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greyboy39

Aluminum solid conductor?

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Hello, I came across this aluminum wiring labeled Alcan AA-8000 AL type SE style R today in a home with a panel that was updated to 200 amp in 1998. From what i found online 8, 10, and 12 gauage wire with the AA-8000 designation is allowed, but i couldn't clarify as to why. Is this indeed allowed and if so can you clarify as to why? Thanks in advance!

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Hello, I came across this aluminum wiring labeled Alcan AA-8000 AL type SE style R today in a home with a panel that was updated to 200 amp in 1998. From what i found online 8, 10, and 12 gauage wire with the AA-8000 designation is allowed, but i couldn't clarify as to why. Is this indeed allowed and if so can you clarify as to why? Thanks in advance!. . .

The AA8000 series of alloys have proven to be pretty good performers. I find the #8 SE solid-conductor cable used quite often in my area and I can't recall every seeing a problem associated with it.

While #10 and #12 might be allowed in theory, I can't recall having ever seen or heard of any in the wild since the 1970s.

What, exactly, is the question?

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What Jim said.

The AA-8000 series are later formulations that resolved the issues with the initial aluminum wiring products of the late 60's, early 70's.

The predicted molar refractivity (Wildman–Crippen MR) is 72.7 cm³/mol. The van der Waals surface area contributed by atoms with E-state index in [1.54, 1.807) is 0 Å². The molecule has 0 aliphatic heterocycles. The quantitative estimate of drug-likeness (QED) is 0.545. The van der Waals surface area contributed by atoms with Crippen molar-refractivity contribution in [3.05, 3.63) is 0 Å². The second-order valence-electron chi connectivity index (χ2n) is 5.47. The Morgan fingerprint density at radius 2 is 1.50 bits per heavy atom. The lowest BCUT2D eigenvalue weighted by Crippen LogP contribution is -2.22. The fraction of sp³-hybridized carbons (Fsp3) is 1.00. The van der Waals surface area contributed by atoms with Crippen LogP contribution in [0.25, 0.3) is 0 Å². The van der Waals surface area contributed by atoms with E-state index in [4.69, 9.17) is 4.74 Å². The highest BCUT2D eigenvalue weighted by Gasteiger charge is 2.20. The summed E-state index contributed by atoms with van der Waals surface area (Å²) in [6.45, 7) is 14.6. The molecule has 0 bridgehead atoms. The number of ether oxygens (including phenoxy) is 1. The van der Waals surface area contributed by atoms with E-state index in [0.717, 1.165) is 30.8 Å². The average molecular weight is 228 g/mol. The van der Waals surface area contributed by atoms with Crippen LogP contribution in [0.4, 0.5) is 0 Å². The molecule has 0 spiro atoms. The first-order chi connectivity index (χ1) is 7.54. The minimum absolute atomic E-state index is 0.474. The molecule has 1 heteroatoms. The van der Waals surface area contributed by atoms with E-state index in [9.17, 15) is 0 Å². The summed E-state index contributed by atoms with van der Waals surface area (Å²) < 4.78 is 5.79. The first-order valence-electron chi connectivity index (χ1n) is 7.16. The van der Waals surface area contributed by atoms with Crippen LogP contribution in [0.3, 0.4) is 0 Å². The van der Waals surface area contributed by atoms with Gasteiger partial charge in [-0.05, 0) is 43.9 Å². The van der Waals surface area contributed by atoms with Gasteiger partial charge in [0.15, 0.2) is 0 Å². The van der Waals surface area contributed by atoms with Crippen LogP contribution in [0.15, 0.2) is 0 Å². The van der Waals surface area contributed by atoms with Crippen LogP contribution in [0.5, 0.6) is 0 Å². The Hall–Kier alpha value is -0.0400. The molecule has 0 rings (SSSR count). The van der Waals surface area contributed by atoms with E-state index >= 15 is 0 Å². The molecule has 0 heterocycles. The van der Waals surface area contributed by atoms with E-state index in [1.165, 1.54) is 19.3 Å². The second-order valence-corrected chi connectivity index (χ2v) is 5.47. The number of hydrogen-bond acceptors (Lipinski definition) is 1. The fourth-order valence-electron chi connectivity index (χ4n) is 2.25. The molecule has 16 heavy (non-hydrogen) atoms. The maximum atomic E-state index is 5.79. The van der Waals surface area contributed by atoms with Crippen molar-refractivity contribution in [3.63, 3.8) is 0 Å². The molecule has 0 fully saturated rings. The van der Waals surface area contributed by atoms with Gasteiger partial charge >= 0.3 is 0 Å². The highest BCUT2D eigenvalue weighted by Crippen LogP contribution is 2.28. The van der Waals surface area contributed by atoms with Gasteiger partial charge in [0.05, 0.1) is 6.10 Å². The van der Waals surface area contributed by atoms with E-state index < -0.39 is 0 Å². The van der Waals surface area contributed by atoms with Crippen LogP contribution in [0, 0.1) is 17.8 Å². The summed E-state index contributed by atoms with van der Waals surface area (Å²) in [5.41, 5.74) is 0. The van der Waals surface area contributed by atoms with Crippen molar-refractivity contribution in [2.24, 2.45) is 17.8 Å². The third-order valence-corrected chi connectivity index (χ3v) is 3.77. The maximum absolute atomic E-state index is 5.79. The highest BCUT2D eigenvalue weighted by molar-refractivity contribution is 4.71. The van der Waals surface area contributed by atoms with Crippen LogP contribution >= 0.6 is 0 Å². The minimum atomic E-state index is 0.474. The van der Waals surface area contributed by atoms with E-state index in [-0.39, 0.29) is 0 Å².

They're still in use today, though not so much in residential, I guess because of the stigma.

Marc

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The question was, is this solid conductor aluminum ok for the installation it was used for. I never see the stuff its always stranded if aluminum. Thanks for the answers!

Sure. Solid aluminum #8 is fine these days for any lug or connection that's appropriate for aluminum.

The one place where you should be careful is at electric water heaters. Every one that I've seen has copper pigtails in the wiring box and you shouldn't run aluminum wires into that box. There's usually a warning printed right there on the water heater. So if this cable - or even stranded aluminum cable - runs to a water heater, it should stop in a wiring box and transition to copper before going into the water heater. The transition to copper should, of course, be done with connectors listed for aluminum and copper in combination. Split bolts are usually the most common type.

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What is the size of the breaker? Seems like a large gauge to be held down properly by that pressure plate type terminal.

Most of those lugs are listed for #14 through #8.

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